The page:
Perhaps one the hardest things for many of us to do, is to say what we really want to say but are too afraid to say. Why is that? Maybe it’s because we’ve been conditioned to think that we can’t really speak our truth, because this might upset others? So we stuff down our feelings and words which hide within us burrowing their way into our organs and muscles until we are debilitated by them. Our repressed feelings and thoughts become an energy clog which morphs into illness. When this occurs, we seek out a doctor who tells us that the illness we have is due to environmental factors or our genetics, but he never addresses the spiritual component to our illness. This is more often than not, the root cause which has simply not been addressed.

Our habitual inclination to silence our voice continues as we try to fit into society; we keep biting our tongues out of fear of reprisals or rejection by others. There is no happiness in living an inauthentic life, yet many people don’t know how to live any other way.

Almost on a daily basis, I meet someone who is pretending to be happy and hiding their true feelings. Deep down inside many people I encounter are actually in a place of deep suffering. I reach out to them in the hope that the tools I have learned can truly help them find deeper meaning and happiness in their lives. Some of them choose to use these tools, and others don’t. It’s all just a choice in the end.

Just the other day the lovely woman who works for me was very upset, but she’d chosen to silently suffer. I sensed that she wanted help but didn’t want to burden me with her problems. I asked her what was wrong and she burst into tears telling me that she was still broken hearted that her boyfriend of 10 years ago didn’t keep his promise to marry her, and instead married another woman. She was caught in a loop of living in the past, and as hard as I tried to explain in my passable Indonesian that she needed to let go, she just didn’t want to let go of her dream. She chose to cling to the past and her suffering, because she had become so identified with this suffering as being ‘who she is’, that she couldn’t see another possibility.

I explained, “You have two choices: hold on to your past and keep suffering like you are now, or let go and move forward in your life so you can be happy.” She just kept shaking her head and saying, “No, Ibu. I can’t do that. I don’t want to live any more. It hurts too much.”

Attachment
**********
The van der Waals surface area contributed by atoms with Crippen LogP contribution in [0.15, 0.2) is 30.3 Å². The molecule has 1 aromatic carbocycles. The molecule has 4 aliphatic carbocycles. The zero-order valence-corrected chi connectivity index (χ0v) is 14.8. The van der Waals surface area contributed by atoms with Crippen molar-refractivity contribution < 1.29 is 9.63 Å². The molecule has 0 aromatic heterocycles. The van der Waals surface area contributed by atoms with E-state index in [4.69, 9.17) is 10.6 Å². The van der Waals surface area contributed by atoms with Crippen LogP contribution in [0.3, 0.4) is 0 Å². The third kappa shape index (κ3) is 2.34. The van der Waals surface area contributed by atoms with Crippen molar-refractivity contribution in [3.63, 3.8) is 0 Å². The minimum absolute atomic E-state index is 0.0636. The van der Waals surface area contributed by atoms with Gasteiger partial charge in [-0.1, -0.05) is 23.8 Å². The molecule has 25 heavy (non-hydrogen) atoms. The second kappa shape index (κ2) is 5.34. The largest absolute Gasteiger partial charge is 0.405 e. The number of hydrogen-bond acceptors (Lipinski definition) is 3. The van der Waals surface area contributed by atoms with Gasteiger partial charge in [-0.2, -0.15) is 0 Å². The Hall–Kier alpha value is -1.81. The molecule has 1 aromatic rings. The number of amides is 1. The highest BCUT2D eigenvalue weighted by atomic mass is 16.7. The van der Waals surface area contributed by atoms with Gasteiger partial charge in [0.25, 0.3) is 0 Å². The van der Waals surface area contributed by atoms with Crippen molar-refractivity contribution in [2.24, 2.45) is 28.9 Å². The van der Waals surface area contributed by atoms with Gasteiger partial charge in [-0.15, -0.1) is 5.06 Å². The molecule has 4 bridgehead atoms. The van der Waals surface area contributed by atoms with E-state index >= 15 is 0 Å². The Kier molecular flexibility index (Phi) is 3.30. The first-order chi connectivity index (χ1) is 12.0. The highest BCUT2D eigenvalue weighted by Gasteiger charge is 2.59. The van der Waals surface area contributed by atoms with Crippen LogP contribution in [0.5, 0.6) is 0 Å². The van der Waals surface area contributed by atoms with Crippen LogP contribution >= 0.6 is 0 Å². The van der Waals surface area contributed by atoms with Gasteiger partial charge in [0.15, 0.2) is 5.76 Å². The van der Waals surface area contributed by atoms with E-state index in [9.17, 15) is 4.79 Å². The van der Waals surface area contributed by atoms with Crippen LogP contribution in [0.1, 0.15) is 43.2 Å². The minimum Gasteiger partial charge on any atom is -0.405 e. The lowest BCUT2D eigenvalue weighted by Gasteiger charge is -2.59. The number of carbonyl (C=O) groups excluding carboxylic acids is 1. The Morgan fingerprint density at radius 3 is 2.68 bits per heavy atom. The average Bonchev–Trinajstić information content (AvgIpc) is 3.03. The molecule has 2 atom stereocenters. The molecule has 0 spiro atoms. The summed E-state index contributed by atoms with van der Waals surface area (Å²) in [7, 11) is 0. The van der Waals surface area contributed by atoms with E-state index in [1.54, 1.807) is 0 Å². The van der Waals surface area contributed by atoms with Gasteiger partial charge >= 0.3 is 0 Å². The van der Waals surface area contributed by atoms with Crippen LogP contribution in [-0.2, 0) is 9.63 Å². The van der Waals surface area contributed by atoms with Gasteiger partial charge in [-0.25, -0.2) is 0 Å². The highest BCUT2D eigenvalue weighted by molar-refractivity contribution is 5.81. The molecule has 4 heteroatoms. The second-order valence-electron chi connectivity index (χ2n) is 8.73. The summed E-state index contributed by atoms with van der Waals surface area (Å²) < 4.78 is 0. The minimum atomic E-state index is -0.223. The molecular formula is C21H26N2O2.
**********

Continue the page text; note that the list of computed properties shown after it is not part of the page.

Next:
I could truly empathize with her, as there have been a few times in my own life that my heart was broken and I thought I’d never love again. I wanted to communicate so much to her, but I couldn’t articulate what I really wanted to say, because my Indonesian was only at an intermediate level. I was totally frustrated by my inability to communicate with her properly. I found myself repeating the same statements over and over again, because I didn’t know what else to say. Now as I reflect on that event I realize the irony of life. When I have had the opportunity to communicate with others about how I really feel without any language barriers, I’ve held myself back. Whereas in the situation with Komang I was ready to fully communicate my thoughts and feelings, but I couldn’t because of my poor Indonesian.

When we are able to fully express ourselves with others, this enables us to totally honor ourselves. We can live authentically and feel our own power that is undeniable. I believe that most of the suffering that people experience would be greatly alleviated if they could just say how they are feeling. If you are having a shitty day, say it. Don’t pretend that everything is fine when someone asks you how you’re doing. Or if someone really pisses you off, then tell them what he or she did really made you angry because….

Why are we holding ourselves back? How will not speaking our truth make the challenges that arise in our lives any easier or better? The older I get the more I understand the saying: “The truth will set you free.” This year has presented many challenges for us all. The biggest lesson I’ve learned is not to be afraid to just be me and tell it like it is. I know this means that some people might not like me and that’s the chance I’m willing to take. My clients have been my greatest teachers; they have taught me that no one is worth destroying ourselves for. I have all of me in ways I have never had before. We can have all of who we truly are if we just start choosing for ourselves and stop worrying about what others think of us. So what do you really want to say but have been too afraid to say? Please honor you by speaking your truth.



Michele is a healer, transformational coach, teacher & writer who specializes in transforming people’s lives using a variety of tools. She receives direct transmissions from her guides, enabling her to offer her clients greater clarity about specific life issues and assist them with resolution. She has lived on Bali for more than 10 years & incorporates the indigenous spiritual qualities within her unique healing & coaching practice, providing a transformational healing experience for everyone she encounters

Copyright © 2013 Michele Cempaka